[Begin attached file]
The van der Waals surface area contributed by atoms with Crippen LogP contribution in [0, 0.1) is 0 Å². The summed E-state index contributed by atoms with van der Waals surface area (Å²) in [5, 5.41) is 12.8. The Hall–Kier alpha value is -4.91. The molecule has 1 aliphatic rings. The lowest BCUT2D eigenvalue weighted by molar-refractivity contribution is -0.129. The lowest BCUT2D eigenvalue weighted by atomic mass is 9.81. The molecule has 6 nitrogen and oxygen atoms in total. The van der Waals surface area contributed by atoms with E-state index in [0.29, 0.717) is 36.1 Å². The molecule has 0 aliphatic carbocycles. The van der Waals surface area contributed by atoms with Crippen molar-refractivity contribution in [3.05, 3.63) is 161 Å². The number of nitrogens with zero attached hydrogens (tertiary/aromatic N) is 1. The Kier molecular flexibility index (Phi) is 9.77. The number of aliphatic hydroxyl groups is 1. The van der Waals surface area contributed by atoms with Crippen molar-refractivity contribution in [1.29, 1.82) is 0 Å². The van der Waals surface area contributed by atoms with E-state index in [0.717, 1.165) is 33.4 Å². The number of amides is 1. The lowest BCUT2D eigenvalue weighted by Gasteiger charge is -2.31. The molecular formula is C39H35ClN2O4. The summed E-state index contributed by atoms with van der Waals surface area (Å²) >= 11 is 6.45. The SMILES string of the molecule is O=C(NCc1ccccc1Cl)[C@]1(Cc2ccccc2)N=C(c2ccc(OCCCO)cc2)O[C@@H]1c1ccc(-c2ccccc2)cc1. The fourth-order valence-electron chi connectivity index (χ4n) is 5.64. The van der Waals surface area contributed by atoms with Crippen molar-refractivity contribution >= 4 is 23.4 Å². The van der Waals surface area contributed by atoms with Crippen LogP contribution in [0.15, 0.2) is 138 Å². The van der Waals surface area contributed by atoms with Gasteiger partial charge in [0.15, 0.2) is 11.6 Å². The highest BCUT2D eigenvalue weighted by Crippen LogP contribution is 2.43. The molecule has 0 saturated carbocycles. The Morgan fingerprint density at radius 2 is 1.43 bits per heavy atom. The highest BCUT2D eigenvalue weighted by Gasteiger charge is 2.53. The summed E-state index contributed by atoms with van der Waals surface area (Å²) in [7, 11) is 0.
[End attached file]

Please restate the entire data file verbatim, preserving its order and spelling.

The van der Waals surface area contributed by atoms with Crippen LogP contribution in [0, 0.1) is 0 Å². The summed E-state index contributed by atoms with van der Waals surface area (Å²) in [5, 5.41) is 12.8. The Hall–Kier alpha value is -4.91. The molecule has 1 aliphatic rings. The lowest BCUT2D eigenvalue weighted by molar-refractivity contribution is -0.129. The lowest BCUT2D eigenvalue weighted by atomic mass is 9.81. The molecule has 6 nitrogen and oxygen atoms in total. The van der Waals surface area contributed by atoms with E-state index in [0.29, 0.717) is 36.1 Å². The molecule has 0 aliphatic carbocycles. The van der Waals surface area contributed by atoms with Crippen molar-refractivity contribution in [3.05, 3.63) is 161 Å². The number of nitrogens with zero attached hydrogens (tertiary/aromatic N) is 1. The Kier molecular flexibility index (Phi) is 9.77. The number of aliphatic hydroxyl groups is 1. The van der Waals surface area contributed by atoms with Crippen molar-refractivity contribution in [1.29, 1.82) is 0 Å². The van der Waals surface area contributed by atoms with E-state index in [0.717, 1.165) is 33.4 Å². The number of amides is 1. The lowest BCUT2D eigenvalue weighted by Gasteiger charge is -2.31. The molecular formula is C39H35ClN2O4. The summed E-state index contributed by atoms with van der Waals surface area (Å²) >= 11 is 6.45. The SMILES string of the molecule is O=C(NCc1ccccc1Cl)[C@]1(Cc2ccccc2)N=C(c2ccc(OCCCO)cc2)O[C@@H]1c1ccc(-c2ccccc2)cc1. The fourth-order valence-electron chi connectivity index (χ4n) is 5.64. The van der Waals surface area contributed by atoms with Crippen molar-refractivity contribution >= 4 is 23.4 Å². The van der Waals surface area contributed by atoms with Crippen LogP contribution in [0.15, 0.2) is 138 Å². The van der Waals surface area contributed by atoms with Gasteiger partial charge in [0.15, 0.2) is 11.6 Å². The highest BCUT2D eigenvalue weighted by Crippen LogP contribution is 2.43. The molecule has 0 saturated carbocycles. The Morgan fingerprint density at radius 2 is 1.43 bits per heavy atom. The highest BCUT2D eigenvalue weighted by Gasteiger charge is 2.53. The summed E-state index contributed by atoms with van der Waals surface area (Å²) in [7, 11) is 0.